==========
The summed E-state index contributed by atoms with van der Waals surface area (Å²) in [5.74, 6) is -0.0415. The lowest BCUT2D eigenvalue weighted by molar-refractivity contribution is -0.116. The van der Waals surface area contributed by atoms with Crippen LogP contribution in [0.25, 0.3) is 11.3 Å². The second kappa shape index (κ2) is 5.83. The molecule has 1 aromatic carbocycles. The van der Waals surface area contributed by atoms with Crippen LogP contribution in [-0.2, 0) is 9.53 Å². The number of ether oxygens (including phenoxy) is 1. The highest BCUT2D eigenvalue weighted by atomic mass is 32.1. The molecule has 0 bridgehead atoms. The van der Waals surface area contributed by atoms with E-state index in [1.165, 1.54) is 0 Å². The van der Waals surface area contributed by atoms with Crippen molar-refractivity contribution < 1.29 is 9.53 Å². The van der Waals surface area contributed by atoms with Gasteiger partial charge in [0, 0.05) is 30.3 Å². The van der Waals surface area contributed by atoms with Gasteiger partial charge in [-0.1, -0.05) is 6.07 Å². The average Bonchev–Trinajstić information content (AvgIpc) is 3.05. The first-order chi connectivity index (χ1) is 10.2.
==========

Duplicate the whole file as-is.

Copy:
The summed E-state index contributed by atoms with van der Waals surface area (Å²) in [5.74, 6) is -0.0415. The lowest BCUT2D eigenvalue weighted by molar-refractivity contribution is -0.116. The van der Waals surface area contributed by atoms with Crippen LogP contribution in [0.25, 0.3) is 11.3 Å². The second kappa shape index (κ2) is 5.83. The molecule has 1 aromatic carbocycles. The van der Waals surface area contributed by atoms with Crippen LogP contribution in [-0.2, 0) is 9.53 Å². The number of ether oxygens (including phenoxy) is 1. The highest BCUT2D eigenvalue weighted by atomic mass is 32.1. The molecule has 0 bridgehead atoms. The van der Waals surface area contributed by atoms with E-state index in [1.165, 1.54) is 0 Å². The van der Waals surface area contributed by atoms with Crippen molar-refractivity contribution < 1.29 is 9.53 Å². The van der Waals surface area contributed by atoms with Gasteiger partial charge in [0, 0.05) is 30.3 Å². The van der Waals surface area contributed by atoms with Gasteiger partial charge in [-0.1, -0.05) is 6.07 Å². The average Bonchev–Trinajstić information content (AvgIpc) is 3.05. The first-order chi connectivity index (χ1) is 10.2.